This week, UAC staff met with the Lt. Governor’s Office, county clerks, and representatives from the League of Cities and Towns to discuss possible changes to the election code. In the years since the Help America Vote Act, a lot has changed in the way Utah’s citizens cast their ballots. From electronic voting machines, to early voting, and by-mail voting; elections have moved to the 21st century. Unfortunately, our Utah State Code hasn’t always kept up. We’ve changed much of the election law section of the code over the past decade, but in a piecemeal kind of way.
The consensus that came out of this week’s meeting was that we need to begin looking to rewrite the election law code. We anticipate this recodification effort taking several years to complete and will rely heavily on the Lt. Governor’s Office as well as county clerks to drive the discussion. While the formal plan is still in the works, it is anticipated that we’ll begin our efforts with the sections of the code dealing with initiatives and referendums and vote-by-mail. We hope to have the rewrites to these sections of the code ready for the 2017 Legislative Session.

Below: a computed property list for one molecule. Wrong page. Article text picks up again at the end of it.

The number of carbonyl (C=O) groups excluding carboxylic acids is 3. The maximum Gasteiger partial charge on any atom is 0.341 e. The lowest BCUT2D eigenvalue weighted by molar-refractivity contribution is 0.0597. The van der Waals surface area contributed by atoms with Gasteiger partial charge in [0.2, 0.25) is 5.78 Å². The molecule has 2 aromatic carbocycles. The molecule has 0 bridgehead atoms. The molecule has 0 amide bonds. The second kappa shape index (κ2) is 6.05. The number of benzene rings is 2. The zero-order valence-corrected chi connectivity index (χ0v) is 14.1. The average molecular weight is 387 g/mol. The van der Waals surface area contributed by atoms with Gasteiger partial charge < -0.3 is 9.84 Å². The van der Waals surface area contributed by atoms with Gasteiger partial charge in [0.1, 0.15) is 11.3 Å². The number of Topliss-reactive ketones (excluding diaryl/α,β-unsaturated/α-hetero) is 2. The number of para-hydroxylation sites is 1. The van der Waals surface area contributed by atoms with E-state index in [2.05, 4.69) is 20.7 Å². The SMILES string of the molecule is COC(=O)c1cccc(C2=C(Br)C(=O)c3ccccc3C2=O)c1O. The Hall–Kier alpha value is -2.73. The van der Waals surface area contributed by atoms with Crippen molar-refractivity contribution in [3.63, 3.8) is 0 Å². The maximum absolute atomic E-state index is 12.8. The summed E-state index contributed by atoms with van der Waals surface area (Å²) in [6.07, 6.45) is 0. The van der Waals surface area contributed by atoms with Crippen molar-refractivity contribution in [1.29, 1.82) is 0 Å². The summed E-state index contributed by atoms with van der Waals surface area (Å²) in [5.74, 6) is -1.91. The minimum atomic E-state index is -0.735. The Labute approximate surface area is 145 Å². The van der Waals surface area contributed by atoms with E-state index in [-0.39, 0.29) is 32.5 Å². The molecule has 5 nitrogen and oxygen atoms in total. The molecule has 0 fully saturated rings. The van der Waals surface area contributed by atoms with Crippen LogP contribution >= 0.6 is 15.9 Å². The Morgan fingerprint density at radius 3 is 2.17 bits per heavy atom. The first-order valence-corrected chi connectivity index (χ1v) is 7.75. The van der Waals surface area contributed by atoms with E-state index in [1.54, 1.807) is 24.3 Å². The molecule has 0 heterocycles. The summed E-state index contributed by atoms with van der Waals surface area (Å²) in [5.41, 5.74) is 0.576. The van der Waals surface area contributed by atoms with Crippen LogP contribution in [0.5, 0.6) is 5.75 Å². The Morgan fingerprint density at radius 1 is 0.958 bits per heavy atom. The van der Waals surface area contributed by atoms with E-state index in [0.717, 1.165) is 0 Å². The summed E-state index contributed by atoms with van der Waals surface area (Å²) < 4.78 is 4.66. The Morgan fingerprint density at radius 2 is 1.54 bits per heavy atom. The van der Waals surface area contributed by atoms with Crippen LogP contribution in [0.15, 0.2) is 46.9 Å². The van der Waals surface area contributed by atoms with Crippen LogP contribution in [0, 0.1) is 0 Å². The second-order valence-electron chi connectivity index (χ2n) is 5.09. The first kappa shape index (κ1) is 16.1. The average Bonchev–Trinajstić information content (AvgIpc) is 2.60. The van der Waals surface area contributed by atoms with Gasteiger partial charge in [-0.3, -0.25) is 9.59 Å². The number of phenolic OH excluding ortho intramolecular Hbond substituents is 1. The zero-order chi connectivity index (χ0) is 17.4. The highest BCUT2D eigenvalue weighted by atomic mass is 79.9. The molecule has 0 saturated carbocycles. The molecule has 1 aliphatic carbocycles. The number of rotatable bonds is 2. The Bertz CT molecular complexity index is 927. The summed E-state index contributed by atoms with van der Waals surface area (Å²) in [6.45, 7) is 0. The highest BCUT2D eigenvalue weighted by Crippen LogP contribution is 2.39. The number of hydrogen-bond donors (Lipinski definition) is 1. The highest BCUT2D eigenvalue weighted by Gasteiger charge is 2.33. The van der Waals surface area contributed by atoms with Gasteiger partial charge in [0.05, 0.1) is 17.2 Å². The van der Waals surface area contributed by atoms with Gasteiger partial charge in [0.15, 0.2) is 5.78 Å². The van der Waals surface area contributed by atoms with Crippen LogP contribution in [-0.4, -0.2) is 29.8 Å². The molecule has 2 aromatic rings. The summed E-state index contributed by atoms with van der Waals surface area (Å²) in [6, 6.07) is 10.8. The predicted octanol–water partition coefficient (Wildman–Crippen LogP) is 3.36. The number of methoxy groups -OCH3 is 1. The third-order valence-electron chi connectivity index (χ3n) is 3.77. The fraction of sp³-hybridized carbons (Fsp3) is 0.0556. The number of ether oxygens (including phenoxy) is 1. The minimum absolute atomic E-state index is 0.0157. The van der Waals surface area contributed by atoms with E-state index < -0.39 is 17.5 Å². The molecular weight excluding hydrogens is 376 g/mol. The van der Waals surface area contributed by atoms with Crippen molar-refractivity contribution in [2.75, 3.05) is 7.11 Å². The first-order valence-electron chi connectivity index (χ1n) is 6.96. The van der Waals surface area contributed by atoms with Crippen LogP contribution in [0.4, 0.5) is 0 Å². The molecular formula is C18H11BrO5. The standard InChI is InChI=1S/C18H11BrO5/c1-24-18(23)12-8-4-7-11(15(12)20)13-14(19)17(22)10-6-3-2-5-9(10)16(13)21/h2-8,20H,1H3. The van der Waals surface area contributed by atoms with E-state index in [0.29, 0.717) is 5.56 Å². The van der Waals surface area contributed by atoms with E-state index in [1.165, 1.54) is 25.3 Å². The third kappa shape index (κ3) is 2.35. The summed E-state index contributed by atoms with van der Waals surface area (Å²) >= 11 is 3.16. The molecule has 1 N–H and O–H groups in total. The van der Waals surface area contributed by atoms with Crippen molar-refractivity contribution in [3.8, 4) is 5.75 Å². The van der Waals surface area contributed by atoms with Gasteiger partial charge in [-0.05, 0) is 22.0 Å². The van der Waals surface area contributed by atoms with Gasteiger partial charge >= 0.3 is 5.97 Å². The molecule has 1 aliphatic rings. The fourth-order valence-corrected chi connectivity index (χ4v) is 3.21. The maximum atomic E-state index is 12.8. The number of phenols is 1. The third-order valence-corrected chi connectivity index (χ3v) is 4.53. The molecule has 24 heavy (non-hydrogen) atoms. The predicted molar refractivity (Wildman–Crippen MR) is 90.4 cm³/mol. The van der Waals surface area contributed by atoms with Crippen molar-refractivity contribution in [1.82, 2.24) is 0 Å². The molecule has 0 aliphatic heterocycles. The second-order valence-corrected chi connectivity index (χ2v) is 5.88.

Voting Equipment Selection Committee
In addition to a major rewrite of election law code (not to mention a Presidential Election in the Fall), county clerks are also busying themselves with the question of what the next generation of voting equipment will look like. This week the Lt. Governor’s Office’s voting equipment selection committee met for the first time. Established by statute, the committee’s purpose is to identify a viable replacement to Utah’s current election equipment.
The committee consists of a number of state IT experts as well as representatives from Box Elder, Carbon, Daggett, Davis, Duchesne, Salt Lake, Tooele, Utah, and Weber Counties and a member of UAC staff. Through the end of the year, the committee will evaluate the specific vendors and hopefully be available to make a recommendation in early 2017. While the committee will be recommending the next generation of election equipment, it will be up to individual county clerks and their commissioners to carefully decide at what time works best for them to make the switch. A number of counties have expressed an interest in moving from the old equipment as soon as 2017, while others feel they can make the existing system work for another election cycle or two.
Regardless of when counties make the switch, a detailed analysis of what Utah needs moving forward will be a big help as we begin discussing internally and at the legislature issues relating to funding Utah’s election system moving forward.